Just 15 percent of the Gleann Riada estate in Longford town was inspected by local authority officials prior to completion, a meeting of the development’s residents’ association was told last Wednesday night.
It was also confirmed during the meeting that one resident was evacuated from her home last month because dangerous levels of carbon monoxide and hydrogen sulphate were detected by Health Service Executive (HSE) officials from a gas monitor that was installed at her house. The Leader was also shown a document by a medical professional who has advised that a second family evacuate their home at Gleann Riada as soon as possible.
Residents told local area representatives that only a percentage of the 80 homes in the estate were currently being monitored for escalating gas levels, levels that have now been determined a major contributing factor to an explosion in the estate last March that endangered the lives of two residents at the time.
“During the building boom only 15 percent of any development was required to be examined by the local authority,” Cllr Peggy Nolan (FG) explained, under fire to provide angry residents with a concrete solution to their woes. “It was light touch regulation at the time and whether that 15 percent examination included underground services or infrastructure, I do not know; however I do know this, Longford Co Council was the only successful local authority to engage with the National Asset Management Agency (NAMA) and to secure the successful demolition of the apartment block [demolished two weeks ago]. Longford County Council has endeavoured to make contact with the developer, but this has been unsuccessful, so the bond will be called in shortly and subsequently spent on rectifying underground services which are the main problems with regard to the build up of gas in Gleann Riada.”
Cllr Padraig Loughrey (FF) then said that the local authority had engaged the HSE to monitor gas levels at Gleann Riada and highlighted the fact that “no one particular body” was prepared to take responsibility for the development.
“Reassurances were given to Longford Co Council’s executive at the time Gleann Riada was built, that a development could in fact be built there; the local authority took the experts’ advice at its word. However, Longford Co Council does have a duty of care to residents here and is endeavouring to carry out that duty of care.”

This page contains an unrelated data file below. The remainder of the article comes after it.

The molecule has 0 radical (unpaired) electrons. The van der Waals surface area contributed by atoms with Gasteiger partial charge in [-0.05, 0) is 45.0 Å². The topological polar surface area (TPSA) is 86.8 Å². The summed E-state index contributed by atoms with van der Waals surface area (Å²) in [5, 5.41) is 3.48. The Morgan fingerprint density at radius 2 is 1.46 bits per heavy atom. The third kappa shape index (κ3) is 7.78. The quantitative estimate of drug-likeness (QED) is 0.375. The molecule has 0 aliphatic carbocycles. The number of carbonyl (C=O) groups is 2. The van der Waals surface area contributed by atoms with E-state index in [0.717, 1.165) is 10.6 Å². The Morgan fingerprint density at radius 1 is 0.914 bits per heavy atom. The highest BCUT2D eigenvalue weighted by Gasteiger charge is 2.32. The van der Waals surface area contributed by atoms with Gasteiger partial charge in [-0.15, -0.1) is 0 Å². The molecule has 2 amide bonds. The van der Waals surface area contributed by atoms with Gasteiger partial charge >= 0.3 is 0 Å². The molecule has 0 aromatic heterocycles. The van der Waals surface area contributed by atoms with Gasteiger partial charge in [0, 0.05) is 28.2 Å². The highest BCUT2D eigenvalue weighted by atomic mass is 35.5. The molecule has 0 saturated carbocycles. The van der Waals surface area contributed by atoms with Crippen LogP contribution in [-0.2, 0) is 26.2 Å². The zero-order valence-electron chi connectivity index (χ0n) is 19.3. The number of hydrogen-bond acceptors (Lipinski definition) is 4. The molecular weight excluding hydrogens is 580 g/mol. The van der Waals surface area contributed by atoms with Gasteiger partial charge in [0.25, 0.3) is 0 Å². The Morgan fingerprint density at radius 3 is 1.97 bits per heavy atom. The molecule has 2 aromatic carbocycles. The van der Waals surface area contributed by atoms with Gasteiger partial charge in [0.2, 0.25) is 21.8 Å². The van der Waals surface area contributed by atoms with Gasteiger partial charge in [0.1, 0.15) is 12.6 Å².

“The council is not engaging with us and this situation is getting more and more stressful for all of us,” one resident said. Another angry home-owner stated, “One woman received notification that she was to leave her house immediately because of toxic gas levels”.
“The smells in the estate are appalling and we see people being taken off in ambulances all the time,” he claimed. “The fundamental problem here is that, Gleann Riada was built on a flood plain in the first instance and who signed off on that?” another questioned.
“Ah, at this stage, I think it would be cheaper for Longford Co Council to clear everybody’s mortgage and bulldoze the place; let the swans back on it,” another resident conceded.
Cllr Nolan then stated that she knew one lady living in Gleann Riada who “checks on her children three or four times a night to ensure that they are still breathing.”
It was then decided to organise a meeting with the HSE in an effort by the residents to establish the facts in relation to gas levels at the estate, and a meeting with the executive of Longford Co Council’s planning department was also discussed.
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